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Tuesday, March 29, 2005
King Carlos on the brink

Dan Brennan

On Monday morning the Azeri sporting press was rife with reports that Carlos Alberto had resigned as head coach of the national team, following their 8-0 debacle in Poland at the weekend. The Brazilian eventually resurfaced claiming that rumours of his demise had been exaggerated. They may, in truth, have been a few days early.

Though he is adamant he will be sticking around to see out his recent contract extension that takes in the remainder of the qualifying campaign, it would not be a huge surprise if another heavy defeat tomorrow against England sees him fall on his sword.

It is all a far cry from the scene a year ago, when the Brazilian was hailed as a messiah. His unveiling as Azerbaijan's new head coach prompted many into a double take. A World Cup winning captain in charge of a country most people would struggle to find on the map? Some mistake, surely?

Azerbaijan's most famous football man, after all, was a linesman (you know the one - Tofiq Bahramov - whose goal-line call nudged England along the road to World Cup glory in 1966), and most people think he was Russian.

The Brazilian laughed off suggestions that he had misplaced his pin on the football map, when choosing his next destination. Having spent three weeks being shmoozed by the suits in Baku, he declared himself smitten by the Azerbaijani capital and its citizens.

'I came to Baku with an open mind, and an open heart, and got a very positive feeling,' he waxed. 'They weren't able to offer me the money I might have got elsewhere, but sometimes money is secondary and you do things for the good of the game.'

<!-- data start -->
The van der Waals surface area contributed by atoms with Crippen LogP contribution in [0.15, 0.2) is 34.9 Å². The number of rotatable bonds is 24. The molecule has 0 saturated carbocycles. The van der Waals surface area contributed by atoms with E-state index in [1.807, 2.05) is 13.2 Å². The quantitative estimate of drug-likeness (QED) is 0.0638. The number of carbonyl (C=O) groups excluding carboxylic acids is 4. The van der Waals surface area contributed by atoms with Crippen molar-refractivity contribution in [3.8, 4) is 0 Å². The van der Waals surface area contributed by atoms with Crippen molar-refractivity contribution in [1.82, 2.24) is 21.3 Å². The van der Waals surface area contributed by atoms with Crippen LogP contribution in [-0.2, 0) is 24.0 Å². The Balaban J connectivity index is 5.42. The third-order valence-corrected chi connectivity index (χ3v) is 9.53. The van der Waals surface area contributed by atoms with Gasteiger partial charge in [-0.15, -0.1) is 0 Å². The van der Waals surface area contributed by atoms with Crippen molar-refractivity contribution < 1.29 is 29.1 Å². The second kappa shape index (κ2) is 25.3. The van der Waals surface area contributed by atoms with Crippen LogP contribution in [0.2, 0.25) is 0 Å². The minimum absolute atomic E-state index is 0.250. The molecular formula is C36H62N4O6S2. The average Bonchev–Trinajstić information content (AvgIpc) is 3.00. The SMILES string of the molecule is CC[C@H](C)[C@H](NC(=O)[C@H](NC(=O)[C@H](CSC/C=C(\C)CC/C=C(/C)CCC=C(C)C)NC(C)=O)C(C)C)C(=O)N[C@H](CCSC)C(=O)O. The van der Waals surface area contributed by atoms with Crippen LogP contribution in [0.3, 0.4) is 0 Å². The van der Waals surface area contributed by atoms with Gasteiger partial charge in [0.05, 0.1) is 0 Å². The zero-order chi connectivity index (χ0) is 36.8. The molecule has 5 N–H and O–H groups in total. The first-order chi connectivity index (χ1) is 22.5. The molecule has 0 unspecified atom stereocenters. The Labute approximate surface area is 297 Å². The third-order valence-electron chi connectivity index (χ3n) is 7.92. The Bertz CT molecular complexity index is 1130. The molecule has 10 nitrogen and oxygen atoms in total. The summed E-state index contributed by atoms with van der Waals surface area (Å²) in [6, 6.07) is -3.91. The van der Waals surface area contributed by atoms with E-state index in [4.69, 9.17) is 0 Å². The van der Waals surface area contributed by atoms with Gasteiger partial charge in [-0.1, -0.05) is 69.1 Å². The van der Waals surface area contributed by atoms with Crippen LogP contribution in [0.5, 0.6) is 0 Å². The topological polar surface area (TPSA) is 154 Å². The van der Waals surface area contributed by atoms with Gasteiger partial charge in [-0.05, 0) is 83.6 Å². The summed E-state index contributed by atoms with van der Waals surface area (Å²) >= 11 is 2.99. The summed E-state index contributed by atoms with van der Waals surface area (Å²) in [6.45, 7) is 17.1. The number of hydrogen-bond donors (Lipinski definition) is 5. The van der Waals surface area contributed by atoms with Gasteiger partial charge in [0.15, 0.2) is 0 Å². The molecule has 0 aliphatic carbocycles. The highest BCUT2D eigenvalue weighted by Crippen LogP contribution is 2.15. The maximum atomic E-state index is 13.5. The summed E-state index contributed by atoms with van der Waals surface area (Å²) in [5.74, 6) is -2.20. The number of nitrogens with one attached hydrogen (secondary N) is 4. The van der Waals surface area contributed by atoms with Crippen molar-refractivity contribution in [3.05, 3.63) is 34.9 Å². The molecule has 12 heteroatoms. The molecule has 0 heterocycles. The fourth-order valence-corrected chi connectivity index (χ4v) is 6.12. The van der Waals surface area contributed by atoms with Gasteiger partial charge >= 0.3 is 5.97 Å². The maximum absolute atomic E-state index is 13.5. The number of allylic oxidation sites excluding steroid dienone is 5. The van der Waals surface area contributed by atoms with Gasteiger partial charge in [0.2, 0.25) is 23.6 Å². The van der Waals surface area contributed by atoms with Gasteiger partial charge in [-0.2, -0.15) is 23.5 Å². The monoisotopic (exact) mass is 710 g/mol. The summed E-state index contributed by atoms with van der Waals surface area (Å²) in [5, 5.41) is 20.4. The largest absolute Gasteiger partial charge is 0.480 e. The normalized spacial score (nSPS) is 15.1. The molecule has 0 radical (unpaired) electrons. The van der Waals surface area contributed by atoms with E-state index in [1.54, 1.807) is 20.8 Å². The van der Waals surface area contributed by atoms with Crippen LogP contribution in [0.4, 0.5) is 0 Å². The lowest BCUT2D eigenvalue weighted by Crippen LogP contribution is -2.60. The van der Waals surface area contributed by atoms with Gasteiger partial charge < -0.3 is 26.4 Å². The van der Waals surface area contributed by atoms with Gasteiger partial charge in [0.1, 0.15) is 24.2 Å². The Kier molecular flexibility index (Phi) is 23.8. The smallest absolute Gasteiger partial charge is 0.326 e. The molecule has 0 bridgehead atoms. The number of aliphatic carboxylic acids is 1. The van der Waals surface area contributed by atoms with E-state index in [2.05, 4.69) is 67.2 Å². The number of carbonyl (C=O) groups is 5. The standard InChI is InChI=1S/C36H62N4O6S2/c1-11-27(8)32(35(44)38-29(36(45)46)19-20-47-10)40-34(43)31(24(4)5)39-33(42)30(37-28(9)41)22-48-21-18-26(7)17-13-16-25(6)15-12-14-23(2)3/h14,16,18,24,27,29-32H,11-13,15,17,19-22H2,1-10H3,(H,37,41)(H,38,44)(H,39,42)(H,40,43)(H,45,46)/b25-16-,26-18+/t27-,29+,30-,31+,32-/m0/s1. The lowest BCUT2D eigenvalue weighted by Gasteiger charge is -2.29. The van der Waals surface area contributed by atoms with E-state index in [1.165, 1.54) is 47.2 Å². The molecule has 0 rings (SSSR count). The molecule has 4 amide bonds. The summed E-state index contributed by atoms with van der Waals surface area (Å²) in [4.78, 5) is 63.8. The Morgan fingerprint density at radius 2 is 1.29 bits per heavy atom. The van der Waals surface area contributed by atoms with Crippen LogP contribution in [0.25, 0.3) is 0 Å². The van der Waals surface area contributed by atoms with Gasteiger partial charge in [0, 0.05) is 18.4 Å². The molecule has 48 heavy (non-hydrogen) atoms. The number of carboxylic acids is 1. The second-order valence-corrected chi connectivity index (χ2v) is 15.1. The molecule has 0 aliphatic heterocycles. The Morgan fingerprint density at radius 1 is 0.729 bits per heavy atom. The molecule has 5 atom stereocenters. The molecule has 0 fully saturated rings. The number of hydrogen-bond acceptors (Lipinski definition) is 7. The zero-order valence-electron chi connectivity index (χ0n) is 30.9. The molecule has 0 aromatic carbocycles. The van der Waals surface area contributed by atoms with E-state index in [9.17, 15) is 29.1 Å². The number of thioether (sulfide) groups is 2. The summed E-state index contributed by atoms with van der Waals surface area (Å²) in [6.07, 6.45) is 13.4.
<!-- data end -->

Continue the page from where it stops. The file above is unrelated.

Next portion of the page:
He would have quickly realised that his ability to do good work was going to be tested to the max, as he took charge for his first game last February - a 6-0 roasting at the hands of Israel in Tel Aviv. It is unlikely, though, that he realised just how tangled a legacy he was inheriting off the pitch.

Azerbaijani football was still trying to find its legs again after a prolonged dispute between the country's football federation and the government-run Olympic Committee brought the game to a virtual standstill in 2003.

For the best part of 18 months, football became the arena for a bitter game of power politics. In one corner stood, former federation head, Fuad Musayev, ex-Communist Party chief of Baku. In the other was, Ilham Aliev, then head of the Olympic Committee, and now president of Azerbaijan, having succeeded his dad Heydar Aliev.

  • Until Carlos Alberto guided them to victory in Kazakhstan, Azerbaijan had not managed an away win in 10 years.

  • In 2003, Transparency International's annual Corruption Index ranked Azerbaijan as joint sixth most corrupt country in the world.

  • Click here for more facts.

  • Aliev junior, himself a keen 'sportsman', was once rumoured to have spent 4million at the casino in one weekend (prompting his father to close down the country's gambling joints) - accused Musayev of dipping his fingers in the federation pot, to siphon off cash from UEFA handouts. Things got really messy when the Government had Musayev's colleague, Oktai Zeinalov thrown in jail for financial irregularities.

    For over a year not a single match was played in the domestic league. The lowpoint came in April 2003, when Azerbaijan was temporarily ostracised by FIFA and UEFA.

    Throughout all this Musayev stood defiant, saying he would 'rather die than resign'. In the end he did neither. The end to the impasse came when Ilham Aliev succeeded his father as the country's president, and ushered in a new regime at the football federation. He also played a part in luring the Brazilian World Cup winner to Baku.